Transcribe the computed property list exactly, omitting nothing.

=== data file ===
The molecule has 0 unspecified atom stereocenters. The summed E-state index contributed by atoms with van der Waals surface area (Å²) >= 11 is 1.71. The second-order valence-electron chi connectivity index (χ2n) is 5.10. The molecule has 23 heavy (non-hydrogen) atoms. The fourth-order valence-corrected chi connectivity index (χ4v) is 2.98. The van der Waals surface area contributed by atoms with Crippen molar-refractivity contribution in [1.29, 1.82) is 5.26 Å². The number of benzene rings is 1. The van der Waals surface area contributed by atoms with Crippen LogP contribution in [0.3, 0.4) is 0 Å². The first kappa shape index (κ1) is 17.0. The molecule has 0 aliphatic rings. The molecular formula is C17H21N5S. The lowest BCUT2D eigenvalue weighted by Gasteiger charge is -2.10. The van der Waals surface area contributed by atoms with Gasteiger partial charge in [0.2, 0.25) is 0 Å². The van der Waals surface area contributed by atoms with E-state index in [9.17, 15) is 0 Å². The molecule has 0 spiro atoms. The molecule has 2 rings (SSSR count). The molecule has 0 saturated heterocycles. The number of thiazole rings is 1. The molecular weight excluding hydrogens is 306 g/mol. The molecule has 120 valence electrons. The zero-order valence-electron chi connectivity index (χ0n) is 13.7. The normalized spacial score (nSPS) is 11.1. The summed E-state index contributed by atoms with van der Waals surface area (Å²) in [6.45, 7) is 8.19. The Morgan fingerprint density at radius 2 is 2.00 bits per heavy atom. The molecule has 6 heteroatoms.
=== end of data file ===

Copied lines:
The molecule has 0 unspecified atom stereocenters. The summed E-state index contributed by atoms with van der Waals surface area (Å²) >= 11 is 1.71. The second-order valence-electron chi connectivity index (χ2n) is 5.10. The molecule has 23 heavy (non-hydrogen) atoms. The fourth-order valence-corrected chi connectivity index (χ4v) is 2.98. The van der Waals surface area contributed by atoms with Crippen molar-refractivity contribution in [1.29, 1.82) is 5.26 Å². The number of benzene rings is 1. The van der Waals surface area contributed by atoms with Crippen LogP contribution in [0.3, 0.4) is 0 Å². The first kappa shape index (κ1) is 17.0. The molecule has 0 aliphatic rings. The molecular formula is C17H21N5S. The lowest BCUT2D eigenvalue weighted by Gasteiger charge is -2.10. The van der Waals surface area contributed by atoms with Gasteiger partial charge in [0.2, 0.25) is 0 Å². The van der Waals surface area contributed by atoms with E-state index in [9.17, 15) is 0 Å². The molecule has 0 spiro atoms. The molecule has 2 rings (SSSR count). The molecule has 0 saturated heterocycles. The number of thiazole rings is 1. The molecular weight excluding hydrogens is 306 g/mol. The molecule has 120 valence electrons. The zero-order valence-electron chi connectivity index (χ0n) is 13.7. The normalized spacial score (nSPS) is 11.1. The summed E-state index contributed by atoms with van der Waals surface area (Å²) in [6.45, 7) is 8.19. The Morgan fingerprint density at radius 2 is 2.00 bits per heavy atom. The molecule has 6 heteroatoms.